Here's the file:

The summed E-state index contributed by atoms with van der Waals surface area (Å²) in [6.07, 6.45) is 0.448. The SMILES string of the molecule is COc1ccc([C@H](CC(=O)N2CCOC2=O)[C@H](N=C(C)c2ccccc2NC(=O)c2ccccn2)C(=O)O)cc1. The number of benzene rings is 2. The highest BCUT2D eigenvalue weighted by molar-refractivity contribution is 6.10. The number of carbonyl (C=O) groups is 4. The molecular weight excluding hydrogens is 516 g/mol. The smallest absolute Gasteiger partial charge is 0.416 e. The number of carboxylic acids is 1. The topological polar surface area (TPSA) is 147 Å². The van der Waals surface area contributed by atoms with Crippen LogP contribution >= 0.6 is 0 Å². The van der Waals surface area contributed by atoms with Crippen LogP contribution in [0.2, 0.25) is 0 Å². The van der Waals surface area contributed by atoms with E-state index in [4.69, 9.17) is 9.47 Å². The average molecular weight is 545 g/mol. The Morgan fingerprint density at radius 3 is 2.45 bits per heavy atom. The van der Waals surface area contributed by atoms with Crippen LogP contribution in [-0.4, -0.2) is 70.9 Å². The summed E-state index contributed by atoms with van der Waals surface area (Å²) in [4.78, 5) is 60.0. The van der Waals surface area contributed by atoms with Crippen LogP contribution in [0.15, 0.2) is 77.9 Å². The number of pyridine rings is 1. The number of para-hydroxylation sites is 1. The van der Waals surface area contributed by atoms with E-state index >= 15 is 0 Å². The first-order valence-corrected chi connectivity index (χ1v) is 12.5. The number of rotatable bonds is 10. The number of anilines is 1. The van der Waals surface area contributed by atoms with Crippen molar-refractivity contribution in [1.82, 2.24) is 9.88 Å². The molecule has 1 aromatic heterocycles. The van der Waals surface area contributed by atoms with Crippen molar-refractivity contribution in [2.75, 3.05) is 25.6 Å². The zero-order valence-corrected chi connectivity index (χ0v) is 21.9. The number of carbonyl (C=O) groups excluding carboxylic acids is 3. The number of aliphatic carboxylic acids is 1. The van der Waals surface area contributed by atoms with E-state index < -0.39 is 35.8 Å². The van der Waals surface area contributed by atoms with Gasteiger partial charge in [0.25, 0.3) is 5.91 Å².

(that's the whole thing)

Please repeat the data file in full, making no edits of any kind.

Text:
The summed E-state index contributed by atoms with van der Waals surface area (Å²) in [6.07, 6.45) is 0.448. The SMILES string of the molecule is COc1ccc([C@H](CC(=O)N2CCOC2=O)[C@H](N=C(C)c2ccccc2NC(=O)c2ccccn2)C(=O)O)cc1. The number of benzene rings is 2. The highest BCUT2D eigenvalue weighted by molar-refractivity contribution is 6.10. The number of carbonyl (C=O) groups is 4. The molecular weight excluding hydrogens is 516 g/mol. The smallest absolute Gasteiger partial charge is 0.416 e. The number of carboxylic acids is 1. The topological polar surface area (TPSA) is 147 Å². The van der Waals surface area contributed by atoms with Crippen LogP contribution >= 0.6 is 0 Å². The van der Waals surface area contributed by atoms with Crippen LogP contribution in [0.2, 0.25) is 0 Å². The van der Waals surface area contributed by atoms with E-state index in [4.69, 9.17) is 9.47 Å². The average molecular weight is 545 g/mol. The Morgan fingerprint density at radius 3 is 2.45 bits per heavy atom. The van der Waals surface area contributed by atoms with Crippen LogP contribution in [-0.4, -0.2) is 70.9 Å². The summed E-state index contributed by atoms with van der Waals surface area (Å²) in [4.78, 5) is 60.0. The van der Waals surface area contributed by atoms with Crippen LogP contribution in [0.15, 0.2) is 77.9 Å². The number of pyridine rings is 1. The number of para-hydroxylation sites is 1. The van der Waals surface area contributed by atoms with E-state index >= 15 is 0 Å². The first-order valence-corrected chi connectivity index (χ1v) is 12.5. The number of rotatable bonds is 10. The number of anilines is 1. The van der Waals surface area contributed by atoms with Crippen molar-refractivity contribution in [1.82, 2.24) is 9.88 Å². The molecule has 1 aromatic heterocycles. The van der Waals surface area contributed by atoms with Crippen molar-refractivity contribution in [2.75, 3.05) is 25.6 Å². The zero-order valence-corrected chi connectivity index (χ0v) is 21.9. The number of carbonyl (C=O) groups excluding carboxylic acids is 3. The number of aliphatic carboxylic acids is 1. The van der Waals surface area contributed by atoms with E-state index < -0.39 is 35.8 Å². The van der Waals surface area contributed by atoms with Gasteiger partial charge in [0.25, 0.3) is 5.91 Å².